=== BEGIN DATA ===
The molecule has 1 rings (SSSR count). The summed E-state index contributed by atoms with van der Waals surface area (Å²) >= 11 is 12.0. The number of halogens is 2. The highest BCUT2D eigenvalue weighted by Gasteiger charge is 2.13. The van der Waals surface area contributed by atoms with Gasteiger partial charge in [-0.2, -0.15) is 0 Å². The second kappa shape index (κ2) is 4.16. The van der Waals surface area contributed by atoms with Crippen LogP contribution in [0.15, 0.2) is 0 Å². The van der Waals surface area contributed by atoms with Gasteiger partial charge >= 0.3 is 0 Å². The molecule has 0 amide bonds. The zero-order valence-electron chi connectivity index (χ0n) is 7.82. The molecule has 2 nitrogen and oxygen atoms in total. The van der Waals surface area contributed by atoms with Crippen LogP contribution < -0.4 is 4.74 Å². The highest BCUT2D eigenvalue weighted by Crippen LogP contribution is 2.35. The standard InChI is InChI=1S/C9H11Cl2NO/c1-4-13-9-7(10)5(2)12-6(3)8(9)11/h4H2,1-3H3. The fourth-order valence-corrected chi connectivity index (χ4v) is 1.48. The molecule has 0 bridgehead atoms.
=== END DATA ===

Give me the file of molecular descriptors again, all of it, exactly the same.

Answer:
The molecule has 1 rings (SSSR count). The summed E-state index contributed by atoms with van der Waals surface area (Å²) >= 11 is 12.0. The number of halogens is 2. The highest BCUT2D eigenvalue weighted by Gasteiger charge is 2.13. The van der Waals surface area contributed by atoms with Gasteiger partial charge in [-0.2, -0.15) is 0 Å². The second kappa shape index (κ2) is 4.16. The van der Waals surface area contributed by atoms with Crippen LogP contribution in [0.15, 0.2) is 0 Å². The van der Waals surface area contributed by atoms with Gasteiger partial charge >= 0.3 is 0 Å². The molecule has 0 amide bonds. The zero-order valence-electron chi connectivity index (χ0n) is 7.82. The molecule has 2 nitrogen and oxygen atoms in total. The van der Waals surface area contributed by atoms with Crippen LogP contribution < -0.4 is 4.74 Å². The highest BCUT2D eigenvalue weighted by Crippen LogP contribution is 2.35. The standard InChI is InChI=1S/C9H11Cl2NO/c1-4-13-9-7(10)5(2)12-6(3)8(9)11/h4H2,1-3H3. The fourth-order valence-corrected chi connectivity index (χ4v) is 1.48. The molecule has 0 bridgehead atoms.